Search for your keyword, set a Referring domains filter, and you’ll see relevant pages where you can “mine” for more skyscraper prospects.

Referring domains filters selected in Ahrefs' Content Explorer

4. Thinking bigger equals better

Someone creates a list with 15 tools. The next person ups it to 30. Another “skyscrapers” it to 50, and the next increases it to 100.

Not only is it a never-ending arms race, there’s also no value for the reader. 

No one wants to skim through 5,000 words or hundreds of items just to find what they need. Curation is where the value is.

When considering the four aspects mentioned by Brian, don’t improve things for the sake of improving them. Adding 25 mediocre tips to an existing list of 25 doesn’t make it “better.” Likewise for changing the publish date or adding a few low-quality illustrations. 

Example: My colleague, Chris Haines, recently published a post on the best niche site ideas. Even though he only included 10, he has already outperformed the other “skyscraper” articles:

Our blog post ranking #3 for the query, "niche site ideas," via Ahrefs' Keywords Explorer

He differentiated himself through his knowledge and expertise. After all, Chris has 10 years of experience in SEO. 

So when you’re creating your article, always look at any improvement through the lens of value:

Are you giving more value to the reader? 

5. Not considering brand

As Ross Hudgens says, “Better does not occur in a branding vacuum.”

Most of the time, content isn’t judged solely on its quality. It’s also judged by who it comes from. We discovered this ourselves too when we tried to build links to our keyword research guide.

Most of the time, people didn’t read the article. They linked to us because of our brand and reputation—they knew we were publishing great content consistently, and they had confidence that the article we were pitching was great too.

In other words, there are times where no matter how hard you “skyscraper” your content, people just won’t link to it because they don’t know who you are. 

Having your own personal brand is important these days. But think about it: What is a “strong brand” if not a consistent output of high-quality work that people enjoy? One lone skyscraper doesn’t make a city; many of them together do.

What I’m saying is this: Don’t be discouraged if your “skyscraper” article gets no results. And don’t be discouraged just because you don’t have a brand right now—you can work on that over time.

Keep on making great content—skyscraper or not—and results will come if you trust the process.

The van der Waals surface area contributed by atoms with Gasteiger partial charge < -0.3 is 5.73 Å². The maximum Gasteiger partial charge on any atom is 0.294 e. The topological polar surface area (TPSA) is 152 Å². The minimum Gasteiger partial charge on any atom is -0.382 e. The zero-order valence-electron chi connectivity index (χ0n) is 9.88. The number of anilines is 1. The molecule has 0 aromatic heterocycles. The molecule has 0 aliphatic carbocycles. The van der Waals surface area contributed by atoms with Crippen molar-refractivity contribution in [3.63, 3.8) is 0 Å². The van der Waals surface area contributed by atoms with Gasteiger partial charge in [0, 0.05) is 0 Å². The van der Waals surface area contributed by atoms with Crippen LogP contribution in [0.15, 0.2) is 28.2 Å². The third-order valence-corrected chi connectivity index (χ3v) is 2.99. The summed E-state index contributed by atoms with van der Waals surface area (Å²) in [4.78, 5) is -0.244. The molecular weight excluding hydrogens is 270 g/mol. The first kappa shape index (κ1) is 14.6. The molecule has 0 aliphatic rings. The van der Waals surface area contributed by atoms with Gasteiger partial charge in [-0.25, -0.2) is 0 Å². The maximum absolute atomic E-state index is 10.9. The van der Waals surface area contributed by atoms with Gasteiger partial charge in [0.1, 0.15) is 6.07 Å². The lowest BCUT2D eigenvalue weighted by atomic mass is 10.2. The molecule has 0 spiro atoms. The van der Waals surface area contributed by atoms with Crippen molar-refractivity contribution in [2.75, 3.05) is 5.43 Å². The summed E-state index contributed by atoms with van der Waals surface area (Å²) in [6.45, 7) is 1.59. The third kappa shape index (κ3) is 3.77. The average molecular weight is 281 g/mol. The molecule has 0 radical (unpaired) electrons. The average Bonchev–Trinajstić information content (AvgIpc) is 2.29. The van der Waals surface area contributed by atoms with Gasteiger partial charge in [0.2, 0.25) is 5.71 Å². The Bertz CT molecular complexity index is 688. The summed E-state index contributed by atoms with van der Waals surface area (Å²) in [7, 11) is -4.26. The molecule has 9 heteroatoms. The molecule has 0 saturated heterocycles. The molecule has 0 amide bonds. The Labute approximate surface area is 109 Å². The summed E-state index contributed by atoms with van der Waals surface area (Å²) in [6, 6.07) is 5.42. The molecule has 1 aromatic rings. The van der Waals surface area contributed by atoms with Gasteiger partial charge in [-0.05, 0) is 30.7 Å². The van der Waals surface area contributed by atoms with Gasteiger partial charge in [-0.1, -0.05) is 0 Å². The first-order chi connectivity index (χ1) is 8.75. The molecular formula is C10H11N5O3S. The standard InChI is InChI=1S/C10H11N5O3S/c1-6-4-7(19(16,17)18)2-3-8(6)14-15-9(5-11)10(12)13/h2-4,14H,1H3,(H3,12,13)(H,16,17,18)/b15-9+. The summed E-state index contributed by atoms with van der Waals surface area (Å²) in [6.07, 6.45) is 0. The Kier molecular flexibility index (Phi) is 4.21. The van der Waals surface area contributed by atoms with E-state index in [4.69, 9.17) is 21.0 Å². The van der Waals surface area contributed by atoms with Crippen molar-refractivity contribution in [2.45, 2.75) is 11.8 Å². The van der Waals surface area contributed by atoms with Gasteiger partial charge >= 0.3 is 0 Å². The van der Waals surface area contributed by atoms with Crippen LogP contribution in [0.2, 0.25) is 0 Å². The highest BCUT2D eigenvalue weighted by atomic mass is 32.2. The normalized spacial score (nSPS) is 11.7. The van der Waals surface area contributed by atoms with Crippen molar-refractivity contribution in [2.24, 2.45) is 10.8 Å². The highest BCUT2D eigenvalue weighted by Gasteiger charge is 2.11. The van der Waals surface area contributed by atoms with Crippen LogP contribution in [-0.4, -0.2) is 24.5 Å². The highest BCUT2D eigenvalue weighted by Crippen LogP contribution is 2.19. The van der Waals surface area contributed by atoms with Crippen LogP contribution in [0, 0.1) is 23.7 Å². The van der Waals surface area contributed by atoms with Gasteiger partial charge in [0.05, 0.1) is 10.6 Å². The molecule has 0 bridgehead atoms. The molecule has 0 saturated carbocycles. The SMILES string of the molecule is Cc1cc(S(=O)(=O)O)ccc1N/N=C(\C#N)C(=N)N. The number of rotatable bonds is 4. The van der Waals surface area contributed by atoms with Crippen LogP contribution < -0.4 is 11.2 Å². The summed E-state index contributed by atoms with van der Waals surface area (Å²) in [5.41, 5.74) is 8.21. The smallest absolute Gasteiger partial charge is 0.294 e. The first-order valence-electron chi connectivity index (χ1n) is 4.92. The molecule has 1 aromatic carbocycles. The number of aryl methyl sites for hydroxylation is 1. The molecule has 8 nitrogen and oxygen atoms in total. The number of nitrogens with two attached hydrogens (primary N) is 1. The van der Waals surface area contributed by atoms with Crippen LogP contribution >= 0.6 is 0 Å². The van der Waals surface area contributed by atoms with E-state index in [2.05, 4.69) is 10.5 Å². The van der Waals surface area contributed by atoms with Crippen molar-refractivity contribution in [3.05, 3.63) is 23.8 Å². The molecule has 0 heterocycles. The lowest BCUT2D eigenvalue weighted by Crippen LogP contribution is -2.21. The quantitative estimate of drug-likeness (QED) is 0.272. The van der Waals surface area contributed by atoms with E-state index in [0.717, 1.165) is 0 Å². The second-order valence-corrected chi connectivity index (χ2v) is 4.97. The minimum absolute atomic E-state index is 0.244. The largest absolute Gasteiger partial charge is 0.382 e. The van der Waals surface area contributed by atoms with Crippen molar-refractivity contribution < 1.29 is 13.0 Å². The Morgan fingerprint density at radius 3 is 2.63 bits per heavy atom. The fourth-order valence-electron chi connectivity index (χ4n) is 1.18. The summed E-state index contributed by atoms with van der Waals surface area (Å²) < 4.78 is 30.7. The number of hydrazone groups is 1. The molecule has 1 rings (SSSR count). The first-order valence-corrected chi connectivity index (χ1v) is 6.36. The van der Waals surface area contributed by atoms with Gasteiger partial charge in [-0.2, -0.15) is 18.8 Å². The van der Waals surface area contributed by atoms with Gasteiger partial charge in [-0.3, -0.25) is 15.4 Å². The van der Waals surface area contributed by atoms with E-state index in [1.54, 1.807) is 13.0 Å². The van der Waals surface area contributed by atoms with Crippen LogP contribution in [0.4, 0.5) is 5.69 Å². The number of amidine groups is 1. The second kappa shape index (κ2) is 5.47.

Rome wasn’t built in a day, but they were laying bricks every hour.” 

Final thoughts

The Skyscraper Technique is a legitimate link building tactic that works. But that can only happen if you:

Any questions or comments? Let me know on Twitter.



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13 Best High Ticket Affiliate Marketing Programs 2023

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13 Best High Ticket Affiliate Marketing Programs 2023

Are you looking for more ways to generate income for yourself or your business this year?

With high-ticket affiliate marketing programs, you earn money by recommending your favorite products or services to those who need them.

Affiliate marketers promote products through emails, blog posts, social media updates, YouTube videos, podcasts, and other forms of content with proper disclosure.

While not all affiliate marketers make enough to quit their 9-to-5, any additional income in the current economy can come in handy for individuals and businesses.

How To Get Started With Affiliate Marketing

Here’s a simple summary of how to get started with affiliate marketing.

  • Build an audience. You need websites with traffic, email lists with subscribers, or social media accounts with followers to promote a product – or ideally, a combination of all three.
  • Find products and services you can passionately promote to the audience you have built. The more you love something and believe in its efficacy, the easier it will be to convince someone else to buy it.
  • Sign up for affiliate and referral programs. These will be offered directly through the company selling the product or service, or a third-party affiliate platform.
  • Fill out your application and affiliate profile completely. Include your niche, monthly website traffic, number of email subscribers, and social media audience size. Companies will use that information to approve or reject your application.
  • Get your custom affiliate or referral link and share it with your audience, or the segment of your audience that would benefit most from the product you are promoting.
  • Look for opportunities to recommend products to new people. You can be helpful, make a new acquaintance, and earn a commission.
  • Monitor your affiliate dashboard and website analytics for insights into your clicks and commissions.
  • Adjust your affiliate marketing tactics based on the promotions that generate the most revenue.

Now, continue reading about the best high-ticket affiliate programs you can sign up for in 2023. They offer a high one-time payout, recurring commissions, or both.

The Best High-Ticket Affiliate Marketing Programs